Before there was Android and even iPhone, Sonic the Hedgehog, a perfect Mega Drive conversion was released exclusively for some iPods like iPod 5th Generation, Classic and 3rd Generation iPod nano. Attention, do not confuse iPod touch. I meant iPods.

    The game is controlled using the iPod's Click Wheel for movement and the center button is used for jumping. Alternatively, there's a second controller setup where players tap the screen to move Sonic around. Any of the control schemes can make the game more challenging than it originally was.

    – Sonic Jump 2 (2008)

    Sonic Jump 2 followed in the footsteps of the first game and delivers an adventure that mixes casual fun with a good story. Dr. Eggman intends to destroy the planet, and to stop him, the player, as Sonic, must jump from platform to platform, climbing the screen to the top.

    There are 7 levels of increasing difficulty. With the right to bosses and everything. New to this game is a Chaos Emerald shard in each level – to collect it you must finish the act with at least 50 rings. One of the best Sonic games in Java.

    Sonic Unleashed (2009)

    Sonic Unleashed is a mobile game based on the console game of the same name. This Java mobile version was 2D and was published by Gameloft.

    Unlike its 3D counterpart, the mobile version of Sonic Unleashed is a side-scrolling platformer, with underwater sections that the player can enter (without falling into a bottomless pit) and walk through, though playable characters eventually drown if they stay underwater for a long time. Abilities like Boost and the grinding maneuver return from the console version of the game.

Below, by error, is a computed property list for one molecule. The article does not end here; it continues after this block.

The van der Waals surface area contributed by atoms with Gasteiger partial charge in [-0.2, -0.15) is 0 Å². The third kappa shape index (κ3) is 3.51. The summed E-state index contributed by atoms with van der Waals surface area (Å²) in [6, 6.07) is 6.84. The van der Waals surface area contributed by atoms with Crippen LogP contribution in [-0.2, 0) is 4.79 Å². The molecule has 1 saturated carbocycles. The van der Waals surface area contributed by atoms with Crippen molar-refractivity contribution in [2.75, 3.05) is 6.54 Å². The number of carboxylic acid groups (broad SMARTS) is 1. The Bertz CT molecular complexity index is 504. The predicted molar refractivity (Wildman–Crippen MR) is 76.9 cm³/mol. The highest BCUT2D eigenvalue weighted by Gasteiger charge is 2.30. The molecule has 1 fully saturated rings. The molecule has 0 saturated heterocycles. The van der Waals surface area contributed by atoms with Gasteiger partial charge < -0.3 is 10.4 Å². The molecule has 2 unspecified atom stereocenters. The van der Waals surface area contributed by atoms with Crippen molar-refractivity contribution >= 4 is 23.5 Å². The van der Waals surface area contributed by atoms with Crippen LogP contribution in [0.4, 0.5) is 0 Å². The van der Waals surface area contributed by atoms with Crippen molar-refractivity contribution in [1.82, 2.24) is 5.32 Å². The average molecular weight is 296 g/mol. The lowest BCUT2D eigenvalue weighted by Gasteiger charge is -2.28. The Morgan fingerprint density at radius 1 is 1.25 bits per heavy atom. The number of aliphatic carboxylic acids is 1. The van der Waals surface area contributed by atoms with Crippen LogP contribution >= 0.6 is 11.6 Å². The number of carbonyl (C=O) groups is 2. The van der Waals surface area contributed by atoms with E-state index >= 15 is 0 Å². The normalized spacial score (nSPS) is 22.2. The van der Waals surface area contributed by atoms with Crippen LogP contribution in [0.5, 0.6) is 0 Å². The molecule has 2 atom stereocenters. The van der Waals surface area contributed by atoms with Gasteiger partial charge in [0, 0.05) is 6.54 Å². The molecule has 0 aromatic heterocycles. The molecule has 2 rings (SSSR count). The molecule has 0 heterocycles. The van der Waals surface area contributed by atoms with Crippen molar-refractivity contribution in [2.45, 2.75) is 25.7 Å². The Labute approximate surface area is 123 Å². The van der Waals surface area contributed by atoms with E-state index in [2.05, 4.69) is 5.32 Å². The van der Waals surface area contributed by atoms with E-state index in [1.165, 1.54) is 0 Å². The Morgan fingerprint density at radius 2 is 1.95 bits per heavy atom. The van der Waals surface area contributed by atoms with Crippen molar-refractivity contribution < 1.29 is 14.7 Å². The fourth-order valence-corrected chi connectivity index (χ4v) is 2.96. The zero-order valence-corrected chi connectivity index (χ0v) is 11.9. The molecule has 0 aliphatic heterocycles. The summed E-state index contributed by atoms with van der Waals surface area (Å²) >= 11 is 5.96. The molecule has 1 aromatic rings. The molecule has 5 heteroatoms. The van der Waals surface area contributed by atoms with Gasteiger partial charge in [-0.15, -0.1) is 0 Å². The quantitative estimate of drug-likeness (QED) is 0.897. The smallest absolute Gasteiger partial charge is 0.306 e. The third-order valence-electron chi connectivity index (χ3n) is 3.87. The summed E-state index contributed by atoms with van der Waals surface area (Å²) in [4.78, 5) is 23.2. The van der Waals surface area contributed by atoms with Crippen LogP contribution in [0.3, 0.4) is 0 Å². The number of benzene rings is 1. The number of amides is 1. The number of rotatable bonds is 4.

This is another Sonic game that was very poorly received on consoles, but found its audience on mobile.


    – Sonic the Hedgehog 1 e 2 para iPhone (2009)

    In 2009, the first hedgehog game was released for iPhone. This time, the game wasn't actually made for iOS. In reality, the “game” was a rom running on the iGenesis emulator.

    SEGA's partnership with iGenesis developer Stephen Broumley would take place again in 2010 with the release of Sonic 2 for iPhone and iPad Touch.

    These ports of Sonic using emulator would only come to Android in 2011.

    – Sonic the Hedgehog 4 Episode I (2010)

    First released for iOS in 2010 and Android in 2012, Sonic the Hedgehog 4 Episode I is one of the most controversial Sonic games on consoles. A lot of people didn't like and don't even want to remember this game.